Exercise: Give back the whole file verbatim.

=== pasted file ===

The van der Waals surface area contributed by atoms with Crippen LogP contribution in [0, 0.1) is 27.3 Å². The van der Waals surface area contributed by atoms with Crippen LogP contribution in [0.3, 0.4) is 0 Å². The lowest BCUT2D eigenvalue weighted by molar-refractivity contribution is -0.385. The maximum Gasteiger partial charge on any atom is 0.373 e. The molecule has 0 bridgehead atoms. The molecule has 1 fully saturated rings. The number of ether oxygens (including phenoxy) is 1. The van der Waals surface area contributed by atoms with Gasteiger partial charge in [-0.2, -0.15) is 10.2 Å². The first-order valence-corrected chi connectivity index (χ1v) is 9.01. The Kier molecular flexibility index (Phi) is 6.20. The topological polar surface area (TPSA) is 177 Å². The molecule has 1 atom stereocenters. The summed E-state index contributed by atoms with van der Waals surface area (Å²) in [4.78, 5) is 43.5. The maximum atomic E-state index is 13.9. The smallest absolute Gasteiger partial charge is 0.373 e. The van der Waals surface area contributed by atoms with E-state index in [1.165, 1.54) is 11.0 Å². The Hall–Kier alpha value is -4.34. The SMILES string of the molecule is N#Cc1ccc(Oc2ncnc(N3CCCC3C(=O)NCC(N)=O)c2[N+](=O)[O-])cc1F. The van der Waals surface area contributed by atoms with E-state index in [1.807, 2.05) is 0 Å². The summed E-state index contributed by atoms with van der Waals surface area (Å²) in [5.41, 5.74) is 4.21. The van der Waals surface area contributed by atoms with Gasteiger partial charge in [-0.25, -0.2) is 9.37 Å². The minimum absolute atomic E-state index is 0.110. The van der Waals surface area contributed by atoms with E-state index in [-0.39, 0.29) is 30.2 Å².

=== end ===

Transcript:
The van der Waals surface area contributed by atoms with Crippen LogP contribution in [0, 0.1) is 27.3 Å². The van der Waals surface area contributed by atoms with Crippen LogP contribution in [0.3, 0.4) is 0 Å². The lowest BCUT2D eigenvalue weighted by molar-refractivity contribution is -0.385. The maximum Gasteiger partial charge on any atom is 0.373 e. The molecule has 0 bridgehead atoms. The molecule has 1 fully saturated rings. The number of ether oxygens (including phenoxy) is 1. The van der Waals surface area contributed by atoms with Gasteiger partial charge in [-0.2, -0.15) is 10.2 Å². The first-order valence-corrected chi connectivity index (χ1v) is 9.01. The Kier molecular flexibility index (Phi) is 6.20. The topological polar surface area (TPSA) is 177 Å². The molecule has 1 atom stereocenters. The summed E-state index contributed by atoms with van der Waals surface area (Å²) in [4.78, 5) is 43.5. The maximum atomic E-state index is 13.9. The smallest absolute Gasteiger partial charge is 0.373 e. The van der Waals surface area contributed by atoms with E-state index in [1.165, 1.54) is 11.0 Å². The Hall–Kier alpha value is -4.34. The SMILES string of the molecule is N#Cc1ccc(Oc2ncnc(N3CCCC3C(=O)NCC(N)=O)c2[N+](=O)[O-])cc1F. The van der Waals surface area contributed by atoms with E-state index in [1.807, 2.05) is 0 Å². The summed E-state index contributed by atoms with van der Waals surface area (Å²) in [5.41, 5.74) is 4.21. The van der Waals surface area contributed by atoms with Gasteiger partial charge in [-0.25, -0.2) is 9.37 Å². The minimum absolute atomic E-state index is 0.110. The van der Waals surface area contributed by atoms with E-state index in [-0.39, 0.29) is 30.2 Å².